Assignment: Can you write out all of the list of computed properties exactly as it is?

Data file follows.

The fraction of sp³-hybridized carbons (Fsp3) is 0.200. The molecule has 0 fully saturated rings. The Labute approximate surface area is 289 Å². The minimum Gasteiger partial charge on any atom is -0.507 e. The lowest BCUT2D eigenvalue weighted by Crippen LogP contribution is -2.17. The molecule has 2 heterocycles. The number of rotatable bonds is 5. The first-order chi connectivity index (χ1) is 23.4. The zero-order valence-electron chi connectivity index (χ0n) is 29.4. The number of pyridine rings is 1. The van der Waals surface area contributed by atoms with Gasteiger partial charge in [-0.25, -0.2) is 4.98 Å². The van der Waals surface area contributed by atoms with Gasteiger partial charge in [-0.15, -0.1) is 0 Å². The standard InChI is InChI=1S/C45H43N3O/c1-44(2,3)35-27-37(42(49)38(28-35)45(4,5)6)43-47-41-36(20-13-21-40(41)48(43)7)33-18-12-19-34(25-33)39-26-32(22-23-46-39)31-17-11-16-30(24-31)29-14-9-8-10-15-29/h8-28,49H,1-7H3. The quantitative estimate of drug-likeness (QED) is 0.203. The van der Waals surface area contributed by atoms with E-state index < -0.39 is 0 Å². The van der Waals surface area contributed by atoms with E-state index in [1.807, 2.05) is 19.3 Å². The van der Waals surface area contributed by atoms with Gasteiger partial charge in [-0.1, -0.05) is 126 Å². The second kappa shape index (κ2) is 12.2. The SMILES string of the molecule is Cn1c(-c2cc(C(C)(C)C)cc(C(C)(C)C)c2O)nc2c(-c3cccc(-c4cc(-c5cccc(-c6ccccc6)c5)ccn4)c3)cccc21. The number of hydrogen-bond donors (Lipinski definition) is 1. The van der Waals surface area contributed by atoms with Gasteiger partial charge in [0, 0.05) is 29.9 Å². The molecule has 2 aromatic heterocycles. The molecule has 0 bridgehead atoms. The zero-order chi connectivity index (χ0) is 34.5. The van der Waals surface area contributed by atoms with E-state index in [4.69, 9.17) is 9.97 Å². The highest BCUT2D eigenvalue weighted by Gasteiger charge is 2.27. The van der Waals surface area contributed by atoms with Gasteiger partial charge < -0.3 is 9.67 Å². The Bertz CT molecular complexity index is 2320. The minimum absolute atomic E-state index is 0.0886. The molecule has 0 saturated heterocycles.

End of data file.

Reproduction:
The fraction of sp³-hybridized carbons (Fsp3) is 0.200. The molecule has 0 fully saturated rings. The Labute approximate surface area is 289 Å². The minimum Gasteiger partial charge on any atom is -0.507 e. The lowest BCUT2D eigenvalue weighted by Crippen LogP contribution is -2.17. The molecule has 2 heterocycles. The number of rotatable bonds is 5. The first-order chi connectivity index (χ1) is 23.4. The zero-order valence-electron chi connectivity index (χ0n) is 29.4. The number of pyridine rings is 1. The van der Waals surface area contributed by atoms with Gasteiger partial charge in [-0.25, -0.2) is 4.98 Å². The van der Waals surface area contributed by atoms with Gasteiger partial charge in [-0.15, -0.1) is 0 Å². The standard InChI is InChI=1S/C45H43N3O/c1-44(2,3)35-27-37(42(49)38(28-35)45(4,5)6)43-47-41-36(20-13-21-40(41)48(43)7)33-18-12-19-34(25-33)39-26-32(22-23-46-39)31-17-11-16-30(24-31)29-14-9-8-10-15-29/h8-28,49H,1-7H3. The quantitative estimate of drug-likeness (QED) is 0.203. The van der Waals surface area contributed by atoms with E-state index < -0.39 is 0 Å². The van der Waals surface area contributed by atoms with E-state index in [1.807, 2.05) is 19.3 Å². The van der Waals surface area contributed by atoms with Gasteiger partial charge in [-0.1, -0.05) is 126 Å². The second kappa shape index (κ2) is 12.2. The SMILES string of the molecule is Cn1c(-c2cc(C(C)(C)C)cc(C(C)(C)C)c2O)nc2c(-c3cccc(-c4cc(-c5cccc(-c6ccccc6)c5)ccn4)c3)cccc21. The number of hydrogen-bond donors (Lipinski definition) is 1. The van der Waals surface area contributed by atoms with Gasteiger partial charge in [0, 0.05) is 29.9 Å². The molecule has 2 aromatic heterocycles. The molecule has 0 bridgehead atoms. The zero-order chi connectivity index (χ0) is 34.5. The van der Waals surface area contributed by atoms with E-state index in [4.69, 9.17) is 9.97 Å². The highest BCUT2D eigenvalue weighted by Gasteiger charge is 2.27. The van der Waals surface area contributed by atoms with Gasteiger partial charge < -0.3 is 9.67 Å². The Bertz CT molecular complexity index is 2320. The minimum absolute atomic E-state index is 0.0886. The molecule has 0 saturated heterocycles.